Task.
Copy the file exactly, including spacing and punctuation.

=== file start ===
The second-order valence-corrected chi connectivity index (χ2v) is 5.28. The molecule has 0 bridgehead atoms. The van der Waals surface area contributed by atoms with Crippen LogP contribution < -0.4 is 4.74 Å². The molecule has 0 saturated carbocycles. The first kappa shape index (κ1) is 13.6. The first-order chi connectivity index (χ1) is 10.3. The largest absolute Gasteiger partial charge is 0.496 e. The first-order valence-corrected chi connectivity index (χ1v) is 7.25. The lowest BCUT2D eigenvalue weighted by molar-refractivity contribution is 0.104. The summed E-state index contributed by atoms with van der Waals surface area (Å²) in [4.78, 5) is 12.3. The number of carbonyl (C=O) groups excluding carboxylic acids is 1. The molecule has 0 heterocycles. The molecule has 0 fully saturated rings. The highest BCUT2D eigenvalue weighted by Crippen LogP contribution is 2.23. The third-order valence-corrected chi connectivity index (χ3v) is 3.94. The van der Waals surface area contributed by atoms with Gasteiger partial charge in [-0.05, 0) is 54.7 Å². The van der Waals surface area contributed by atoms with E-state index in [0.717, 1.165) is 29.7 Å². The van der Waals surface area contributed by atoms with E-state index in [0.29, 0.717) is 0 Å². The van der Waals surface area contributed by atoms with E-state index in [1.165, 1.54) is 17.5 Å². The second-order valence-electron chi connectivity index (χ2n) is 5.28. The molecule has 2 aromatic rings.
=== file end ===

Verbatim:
The second-order valence-corrected chi connectivity index (χ2v) is 5.28. The molecule has 0 bridgehead atoms. The van der Waals surface area contributed by atoms with Crippen LogP contribution < -0.4 is 4.74 Å². The molecule has 0 saturated carbocycles. The first kappa shape index (κ1) is 13.6. The first-order chi connectivity index (χ1) is 10.3. The largest absolute Gasteiger partial charge is 0.496 e. The first-order valence-corrected chi connectivity index (χ1v) is 7.25. The lowest BCUT2D eigenvalue weighted by molar-refractivity contribution is 0.104. The summed E-state index contributed by atoms with van der Waals surface area (Å²) in [4.78, 5) is 12.3. The number of carbonyl (C=O) groups excluding carboxylic acids is 1. The molecule has 0 heterocycles. The molecule has 0 fully saturated rings. The highest BCUT2D eigenvalue weighted by Crippen LogP contribution is 2.23. The third-order valence-corrected chi connectivity index (χ3v) is 3.94. The van der Waals surface area contributed by atoms with Gasteiger partial charge in [-0.05, 0) is 54.7 Å². The van der Waals surface area contributed by atoms with E-state index in [0.717, 1.165) is 29.7 Å². The van der Waals surface area contributed by atoms with E-state index in [0.29, 0.717) is 0 Å². The van der Waals surface area contributed by atoms with E-state index in [1.165, 1.54) is 17.5 Å². The second-order valence-electron chi connectivity index (χ2n) is 5.28. The molecule has 2 aromatic rings.